AGRICULTURAL consultancies along the closed borders of Australia’s eastern states are among the many businesses and individuals grappling with the challenge of operating under the latest measures to contain the COVID-19 pandemic.
A special border zone has been created along the New South Wales-Victoria border (Figure 1) where Victorian border zone residents are permitted to travel into the NSW border zone for specified purposes, including work, but must not enter NSW if they have travelled outside the Victorian border zone within the past 14 days.
In the latest closure of the NSW-Queensland border, a similar border zone “bubble” has been created based on postcodes (Figure 2) that govern where cross-border residents can travel.
Residents within the “bubble” are allowed to travel anywhere within the border zone. Queensland residents travelling outside the “bubble” into NSW face strict quarantine lockdown on returning across the border into Queensland.
The complex new arrangements have created a management nightmare for agricultural consultancies and agronomists who have farm clients on both sides of the borders.
At Macintyre Independent Agronomists based at Goondiwindi on the Queensland side of the border, principal Dave Kelly said about 60 per cent of their client base was on the NSW side, and of that a quarter were outside the current “bubble”.
“We can’t visit those farms now which seems ridiculous given our line of work,” he said.
“It is quite frustrating that we can drive to Brisbane and see hundreds of thousands of people, but we can’t drive across the border to do what we do without having any contact with anyone. Rules are rules, but it is a massive frustration.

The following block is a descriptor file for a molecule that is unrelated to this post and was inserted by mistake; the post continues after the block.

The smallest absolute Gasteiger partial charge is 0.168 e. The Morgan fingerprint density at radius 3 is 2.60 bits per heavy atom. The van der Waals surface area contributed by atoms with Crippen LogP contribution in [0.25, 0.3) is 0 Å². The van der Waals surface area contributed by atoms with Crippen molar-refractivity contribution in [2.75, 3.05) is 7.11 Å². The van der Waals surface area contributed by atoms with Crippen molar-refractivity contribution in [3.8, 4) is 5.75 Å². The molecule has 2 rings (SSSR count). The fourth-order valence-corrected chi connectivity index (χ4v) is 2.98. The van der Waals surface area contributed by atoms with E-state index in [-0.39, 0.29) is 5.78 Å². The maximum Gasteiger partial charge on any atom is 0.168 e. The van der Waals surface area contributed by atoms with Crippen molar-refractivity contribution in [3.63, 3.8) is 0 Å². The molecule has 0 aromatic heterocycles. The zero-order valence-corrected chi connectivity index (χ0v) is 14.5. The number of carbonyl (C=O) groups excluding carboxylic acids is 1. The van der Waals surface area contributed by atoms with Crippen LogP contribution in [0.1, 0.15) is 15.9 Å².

“A lot of the communication we can do by phone, but physically not being able to look at crops and look for diseases and pests causes major problems. That is people’s livelihoods.”
This is the second time the NSW-Queensland border has been closed during the COVID-19 pandemic.
In the initial lockdown in March, Mr Kelly said agriculture was deemed an essential service where agronomists were allowed to travel into the local areas as required. But the latest border closure based on the postcode “bubble” more severely limits travel and “has been a real problem”.
“For our clients outside the bubble we are hoping all the lobbying that the farm lobby groups and local politicians are doing will get us some exemptions so we can get to those farms. At the moment we just can’t get there,” he said.
More time, effort, money
Along the Victoria-NSW border, AGRIvision Consultants general manager at Swan Hill, Kent Wooding, said the new rules had made running the business a little more difficult.
“There is a permit process that has to be abided by and we have developed a COVID plan. They are not insurmountable, but it requires more time, effort and money in order to manage things,” he said.
“We don’t mind doing all this if it means we are doing the right thing because we are all in this together and we have to make sure we stick to it.”
Mr Wooding said agronomy businesses relied on consultants being able to get out into the paddocks and inspect crops first-hand.
“You have to be there to see it because you pick up other things, not just the issue the grower may have contacted you about,” he said.
“If there is a challenge with cropping, quite often it is a series of compounding factors that you need to be in the paddock to see.”
Other consultancies Grain Central spoke to described managing staff and servicing clients in a cross-border situation as “like a chess game”.
They said it was a challenge allocating staff to their regular clients under the constraints of the “bubble” system.
“Currently I have one staff member who can’t come to work because she lives north of the border bubble. That’s a real pain. She has a laptop and is working from home,” a consultant from the NSW-Victoria border area said.
“I’ve got other staff that live south of the border bubble, so they can work throughout Victoria but can’t go to NSW. I’ve got other staff that live in the bubble that have gone out of the bubble down into Victoria which means they can’t go into NSW for two weeks.
“When a client rings up and either wants some help, advice or delivery of product we have to see who can go there. Unfortunately, it is not always easy.”
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